The History and Antiquities of London, Westminster, Southwark, and Parts Adjacent, vol. 3

Allen, Thomas

1827

Baker's Hall.

A plain brick edifice, the site of which was formerly occupied by the dwelling-house of John Chicheley, chamberlain of London, and nephew to the archbishop of Canterbury, of that name. He, according to Stow, had children, by of whom, Elizabeth, these premises were carried in marriage to sir Thomas Kyrioll; but by what means they came into the possession of the baker's company does not appear. The entrance to this building is under

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a colonnade of Ionic pillars. The hall is ornamented with a screen of the composite order, in which are arches, with carvings of fruit and flowers above; and at the north end of the room are large paintings, the centre displaying

the arms of the company;

that to the right

Justice, with her attributes,

and that on the left,

St. Clement,

the patron of the company, all in bad state of preservation. The court room is spacious and handsome; and is decorated with Corinthian pilasters at each end. Over the door of entrance are the royal arms, and over the master's chair those of the company. Above the mantel-piece is a -quarter length portrait of sir John William Anderson, bart. lord mayor in .

At the end of a court on the south side of , was, until , a magnificent mansion of the latter part of the reign of Henry the .

This house,

says Mr. Smith,

was let out, in tenements, to persons of different callings, the greater part being occupied by Mr. Smith, a carpenter, who held to himself the use of the whole yard, in the north part of which a saw-pit had been sunk.

The exterior of this building was entirely covered with grotesque carvings; the basement supported pannels, in which were shields of arms, all carved in oak. The interior was in a similar style to sir Paul Pindar's house in . Some persons conceived this to have been the residence of Whittington, but Mr. Smith was assured by the late Dr. Owen, vicar of this parish, that it was formerly the residence of sir William Sharington who lived in parish, in the latter part of the reign of Henry the .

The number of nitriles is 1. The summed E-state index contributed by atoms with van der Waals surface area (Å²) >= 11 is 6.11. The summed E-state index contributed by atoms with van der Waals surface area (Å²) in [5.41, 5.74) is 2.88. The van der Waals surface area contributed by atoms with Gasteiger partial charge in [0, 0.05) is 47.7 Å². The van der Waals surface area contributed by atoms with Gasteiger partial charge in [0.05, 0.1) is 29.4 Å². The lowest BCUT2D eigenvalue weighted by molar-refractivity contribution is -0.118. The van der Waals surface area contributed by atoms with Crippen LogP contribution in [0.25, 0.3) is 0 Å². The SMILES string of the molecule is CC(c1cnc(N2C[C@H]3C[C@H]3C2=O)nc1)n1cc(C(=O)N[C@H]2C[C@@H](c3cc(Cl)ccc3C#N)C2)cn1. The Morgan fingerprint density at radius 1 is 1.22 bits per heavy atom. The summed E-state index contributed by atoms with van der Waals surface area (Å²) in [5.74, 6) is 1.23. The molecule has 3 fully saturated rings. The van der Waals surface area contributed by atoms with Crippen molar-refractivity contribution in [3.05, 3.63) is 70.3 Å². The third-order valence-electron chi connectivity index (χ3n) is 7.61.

Footnotes:

[] Ancient Topography of London, p. 44

[] Vide ante, p. 165.

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 Title Page
 Dedication
 CHAPTER I: The site, extent, buildings, population, commerce, and a view of the progressive increase of London
 CHAPTER II: List of the parishes and churches in London, with their incumbents, &c
CHAPTER III: History and Topography of Aldersgate Ward
CHAPTER IV: History and Topography of Aldgate Ward
CHAPTER V: History and Topography of Bassishaw Ward
CHAPTER VI: History and Topography of Billingsgate Ward
CHAPTER VII: History and Topography of Bishopsgate Ward, Without and Within
CHAPTER VIII: History and Topography of Bread-street Ward
CHAPTER IX: History and Topography of Bridge Ward Within
CHAPTER X: History and Topography of Broad-street Ward
CHAPTER XI: History and Topography of Candlewick Ward
CHAPTER XII: History and Topography of Castle Baynard Ward
CHAPTER XIII: History and Topography of Cheap Ward
CHAPTER XIV: History and Topography of Coleman-street Ward
CHAPTER XV: History and Topography of Cordwainer's-street Ward
CHAPTER XVI: History and Topography of Cornhill Ward
CHAPTER XVII: History and Topography of Cripplegate Ward Within
CHAPTER XVIII: History and Topography of Cripplegate Yard Without
CHAPTER XIX: History and Topography of Dowgate Yard
CHAPTER XX: History and Topography of Farringdom Ward Within
CHAPTER XXI: History and Topography of Farringdon Ward Without
CHAPTER XXII: History and Topography of Langbourn Ward
CHAPTER XXIII: History and Topography of Lime-street Ward
CHAPTER XXIV: History and Topogrpahy of Portsoken Ward
CHAPTER XXV: History and Topography of Queenhithe Ward
CHAPTER XXVI: History and Topography of Tower Ward
CHAPTER XXVII: History and Topography of Vintry Ward
CHAPTER XXVIII: History and Topography of Wallbrook Ward